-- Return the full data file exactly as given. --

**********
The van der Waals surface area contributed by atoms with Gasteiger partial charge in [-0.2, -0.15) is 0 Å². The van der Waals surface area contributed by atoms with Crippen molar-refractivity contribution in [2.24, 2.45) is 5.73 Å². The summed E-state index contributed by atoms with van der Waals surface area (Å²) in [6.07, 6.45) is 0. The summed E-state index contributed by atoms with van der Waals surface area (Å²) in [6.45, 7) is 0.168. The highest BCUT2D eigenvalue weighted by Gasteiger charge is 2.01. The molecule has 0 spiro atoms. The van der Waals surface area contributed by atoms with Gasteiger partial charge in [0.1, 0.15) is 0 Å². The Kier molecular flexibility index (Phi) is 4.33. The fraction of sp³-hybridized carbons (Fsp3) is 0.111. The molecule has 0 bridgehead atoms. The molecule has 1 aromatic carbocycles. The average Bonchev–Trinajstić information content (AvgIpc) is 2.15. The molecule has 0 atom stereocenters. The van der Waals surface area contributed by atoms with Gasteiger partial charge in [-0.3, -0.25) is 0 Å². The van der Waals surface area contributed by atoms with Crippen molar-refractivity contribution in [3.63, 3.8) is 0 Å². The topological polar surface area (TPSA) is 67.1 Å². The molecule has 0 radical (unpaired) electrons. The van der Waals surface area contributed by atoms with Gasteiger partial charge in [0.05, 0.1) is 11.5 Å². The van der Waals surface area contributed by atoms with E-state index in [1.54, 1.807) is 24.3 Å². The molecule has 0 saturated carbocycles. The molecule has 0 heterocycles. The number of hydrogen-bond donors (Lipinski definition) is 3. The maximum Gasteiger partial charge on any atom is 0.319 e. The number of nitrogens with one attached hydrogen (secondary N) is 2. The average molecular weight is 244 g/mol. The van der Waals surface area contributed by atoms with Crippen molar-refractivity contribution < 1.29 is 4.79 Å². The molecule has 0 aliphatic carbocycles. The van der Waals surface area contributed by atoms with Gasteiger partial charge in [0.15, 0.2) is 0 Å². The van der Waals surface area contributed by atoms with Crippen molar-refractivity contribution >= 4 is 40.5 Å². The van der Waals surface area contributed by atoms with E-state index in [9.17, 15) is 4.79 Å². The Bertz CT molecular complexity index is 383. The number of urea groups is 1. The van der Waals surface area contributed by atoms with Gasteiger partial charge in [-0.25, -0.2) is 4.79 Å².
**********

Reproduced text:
The van der Waals surface area contributed by atoms with Gasteiger partial charge in [-0.2, -0.15) is 0 Å². The van der Waals surface area contributed by atoms with Crippen molar-refractivity contribution in [2.24, 2.45) is 5.73 Å². The summed E-state index contributed by atoms with van der Waals surface area (Å²) in [6.07, 6.45) is 0. The summed E-state index contributed by atoms with van der Waals surface area (Å²) in [6.45, 7) is 0.168. The highest BCUT2D eigenvalue weighted by Gasteiger charge is 2.01. The molecule has 0 spiro atoms. The van der Waals surface area contributed by atoms with Gasteiger partial charge in [0.1, 0.15) is 0 Å². The Kier molecular flexibility index (Phi) is 4.33. The fraction of sp³-hybridized carbons (Fsp3) is 0.111. The molecule has 0 bridgehead atoms. The molecule has 1 aromatic carbocycles. The average Bonchev–Trinajstić information content (AvgIpc) is 2.15. The molecule has 0 atom stereocenters. The van der Waals surface area contributed by atoms with Gasteiger partial charge in [-0.3, -0.25) is 0 Å². The van der Waals surface area contributed by atoms with Crippen molar-refractivity contribution in [3.63, 3.8) is 0 Å². The topological polar surface area (TPSA) is 67.1 Å². The molecule has 0 radical (unpaired) electrons. The van der Waals surface area contributed by atoms with Gasteiger partial charge in [0.05, 0.1) is 11.5 Å². The van der Waals surface area contributed by atoms with E-state index in [1.54, 1.807) is 24.3 Å². The molecule has 0 saturated carbocycles. The molecule has 0 heterocycles. The number of hydrogen-bond donors (Lipinski definition) is 3. The maximum Gasteiger partial charge on any atom is 0.319 e. The number of nitrogens with one attached hydrogen (secondary N) is 2. The average molecular weight is 244 g/mol. The van der Waals surface area contributed by atoms with Crippen molar-refractivity contribution < 1.29 is 4.79 Å². The molecule has 0 aliphatic carbocycles. The van der Waals surface area contributed by atoms with Gasteiger partial charge in [0.15, 0.2) is 0 Å². The van der Waals surface area contributed by atoms with Crippen molar-refractivity contribution >= 4 is 40.5 Å². The van der Waals surface area contributed by atoms with E-state index in [9.17, 15) is 4.79 Å². The Bertz CT molecular complexity index is 383. The number of urea groups is 1. The van der Waals surface area contributed by atoms with Gasteiger partial charge in [-0.25, -0.2) is 4.79 Å².